Emotion as Information

Our perception of the world is limited to what we can directly experience. However, even from a quick glimpse at the photos on the right, you can recover parts of the scenes that are not explicitly portrayed: an exciting sports game in Scene 1, a gruesome horror movie in Scene 2, and a peacefully sleeping baby in Scene 3. How is this possible? Among many bits of information present in these photos, the most critical clue comes from the emotional expressions of people in the scene. Going beyond using emotional expressions as indicators of others’ internal feelings, we intuitively use these expressions to draw rich inferences about unobservable aspects of the world.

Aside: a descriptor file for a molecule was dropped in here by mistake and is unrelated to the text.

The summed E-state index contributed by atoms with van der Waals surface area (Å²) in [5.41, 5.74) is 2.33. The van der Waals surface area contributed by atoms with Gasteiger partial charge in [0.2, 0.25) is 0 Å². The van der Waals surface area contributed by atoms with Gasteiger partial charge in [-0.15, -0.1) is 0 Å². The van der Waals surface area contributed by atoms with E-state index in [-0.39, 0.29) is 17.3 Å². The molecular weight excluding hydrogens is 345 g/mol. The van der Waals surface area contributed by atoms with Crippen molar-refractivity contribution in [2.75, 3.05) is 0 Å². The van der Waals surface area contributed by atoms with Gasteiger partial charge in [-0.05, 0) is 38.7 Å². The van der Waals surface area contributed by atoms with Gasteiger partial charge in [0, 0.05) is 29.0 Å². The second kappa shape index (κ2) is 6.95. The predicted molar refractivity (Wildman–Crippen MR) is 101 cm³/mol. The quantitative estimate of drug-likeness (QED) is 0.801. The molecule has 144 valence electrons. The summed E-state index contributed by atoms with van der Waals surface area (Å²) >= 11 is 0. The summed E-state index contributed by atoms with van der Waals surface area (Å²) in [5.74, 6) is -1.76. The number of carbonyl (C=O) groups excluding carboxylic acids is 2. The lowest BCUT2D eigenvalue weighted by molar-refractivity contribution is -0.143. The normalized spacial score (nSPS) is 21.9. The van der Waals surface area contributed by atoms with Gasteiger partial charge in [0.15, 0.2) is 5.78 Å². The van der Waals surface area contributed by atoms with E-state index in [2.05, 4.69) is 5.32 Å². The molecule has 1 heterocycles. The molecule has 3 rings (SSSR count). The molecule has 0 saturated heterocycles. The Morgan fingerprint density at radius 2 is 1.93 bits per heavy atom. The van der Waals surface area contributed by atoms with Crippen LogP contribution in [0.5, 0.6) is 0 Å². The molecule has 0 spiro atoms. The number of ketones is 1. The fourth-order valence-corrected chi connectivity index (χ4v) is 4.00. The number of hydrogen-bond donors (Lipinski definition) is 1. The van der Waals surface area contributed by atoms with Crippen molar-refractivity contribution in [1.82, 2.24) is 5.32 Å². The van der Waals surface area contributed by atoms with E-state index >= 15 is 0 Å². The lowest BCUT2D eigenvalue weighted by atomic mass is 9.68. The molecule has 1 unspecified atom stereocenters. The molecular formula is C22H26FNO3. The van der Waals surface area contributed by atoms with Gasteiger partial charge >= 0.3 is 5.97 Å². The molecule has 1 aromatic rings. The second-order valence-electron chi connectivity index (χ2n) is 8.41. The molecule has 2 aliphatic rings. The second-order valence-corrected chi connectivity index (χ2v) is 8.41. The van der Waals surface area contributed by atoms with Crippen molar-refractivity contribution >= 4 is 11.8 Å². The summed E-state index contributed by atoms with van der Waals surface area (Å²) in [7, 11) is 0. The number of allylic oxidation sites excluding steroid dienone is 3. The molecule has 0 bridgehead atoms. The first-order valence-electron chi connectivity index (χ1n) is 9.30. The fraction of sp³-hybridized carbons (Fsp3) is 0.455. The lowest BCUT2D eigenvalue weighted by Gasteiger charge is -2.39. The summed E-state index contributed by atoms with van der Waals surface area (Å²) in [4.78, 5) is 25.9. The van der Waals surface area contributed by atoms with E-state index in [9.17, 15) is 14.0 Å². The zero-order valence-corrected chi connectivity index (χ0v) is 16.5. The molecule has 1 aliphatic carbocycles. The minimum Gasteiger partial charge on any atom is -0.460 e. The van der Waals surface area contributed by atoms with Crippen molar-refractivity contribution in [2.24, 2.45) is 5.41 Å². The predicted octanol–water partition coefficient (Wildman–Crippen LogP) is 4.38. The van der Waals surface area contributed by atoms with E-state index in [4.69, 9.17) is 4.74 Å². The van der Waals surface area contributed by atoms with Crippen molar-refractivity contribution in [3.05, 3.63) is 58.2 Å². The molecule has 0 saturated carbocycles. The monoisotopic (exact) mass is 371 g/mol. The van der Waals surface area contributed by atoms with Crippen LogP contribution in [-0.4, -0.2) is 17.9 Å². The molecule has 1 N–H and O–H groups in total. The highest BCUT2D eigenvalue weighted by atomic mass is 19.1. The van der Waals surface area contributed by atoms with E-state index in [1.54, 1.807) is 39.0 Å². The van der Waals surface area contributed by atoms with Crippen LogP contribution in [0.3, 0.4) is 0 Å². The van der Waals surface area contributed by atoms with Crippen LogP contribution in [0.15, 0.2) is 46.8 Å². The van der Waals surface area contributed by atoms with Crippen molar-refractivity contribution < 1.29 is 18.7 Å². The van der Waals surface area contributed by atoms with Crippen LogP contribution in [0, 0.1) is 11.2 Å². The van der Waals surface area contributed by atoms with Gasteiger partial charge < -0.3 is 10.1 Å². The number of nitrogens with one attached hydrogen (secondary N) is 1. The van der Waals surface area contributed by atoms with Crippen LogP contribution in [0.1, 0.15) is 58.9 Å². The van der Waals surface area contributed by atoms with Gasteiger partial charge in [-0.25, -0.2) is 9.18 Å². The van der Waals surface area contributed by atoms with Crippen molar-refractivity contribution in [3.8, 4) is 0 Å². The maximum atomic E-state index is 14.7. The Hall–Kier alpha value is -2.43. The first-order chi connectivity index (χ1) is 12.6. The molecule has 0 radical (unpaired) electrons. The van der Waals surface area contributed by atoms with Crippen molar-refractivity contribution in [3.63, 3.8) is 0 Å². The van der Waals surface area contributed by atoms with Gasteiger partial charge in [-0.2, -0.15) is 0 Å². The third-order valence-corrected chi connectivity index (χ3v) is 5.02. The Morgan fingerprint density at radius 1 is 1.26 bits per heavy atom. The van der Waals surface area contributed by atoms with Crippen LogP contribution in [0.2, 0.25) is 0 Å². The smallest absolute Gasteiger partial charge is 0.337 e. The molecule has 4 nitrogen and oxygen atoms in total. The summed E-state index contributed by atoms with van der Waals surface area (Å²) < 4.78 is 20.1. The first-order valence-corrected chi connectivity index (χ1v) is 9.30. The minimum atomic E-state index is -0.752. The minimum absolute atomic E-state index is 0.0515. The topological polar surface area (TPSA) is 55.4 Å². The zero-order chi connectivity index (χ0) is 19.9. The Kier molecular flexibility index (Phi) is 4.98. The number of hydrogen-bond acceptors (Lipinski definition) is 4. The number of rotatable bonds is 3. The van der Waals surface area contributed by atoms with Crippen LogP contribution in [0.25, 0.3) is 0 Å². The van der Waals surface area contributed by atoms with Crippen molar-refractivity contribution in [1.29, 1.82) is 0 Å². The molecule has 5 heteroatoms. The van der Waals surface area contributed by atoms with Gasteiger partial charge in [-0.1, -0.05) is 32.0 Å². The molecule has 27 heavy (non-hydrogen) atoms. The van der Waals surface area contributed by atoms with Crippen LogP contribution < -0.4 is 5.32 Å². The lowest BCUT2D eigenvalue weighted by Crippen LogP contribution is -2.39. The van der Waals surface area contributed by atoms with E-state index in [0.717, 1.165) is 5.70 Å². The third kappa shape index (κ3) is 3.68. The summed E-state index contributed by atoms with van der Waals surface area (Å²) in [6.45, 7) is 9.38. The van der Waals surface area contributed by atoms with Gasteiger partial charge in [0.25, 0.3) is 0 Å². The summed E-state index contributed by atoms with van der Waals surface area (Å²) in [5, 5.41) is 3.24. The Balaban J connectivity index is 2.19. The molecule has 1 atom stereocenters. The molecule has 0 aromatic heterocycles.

By combining developmental and computational approaches, I study how humans harness others’ emotions as a source of information for learning. Grounded in a computational framework that formalizes how external events and people’s mental states give rise to their emotions, my research demonstrates how infants, children, and adults solve an inverse inference problem: using observed emotional expressions to recover unobservable aspects of the world. The overarching goal of my research program is to provide a more complete understanding of how the human mind works by studying the role of emotion in human learning and reasoning.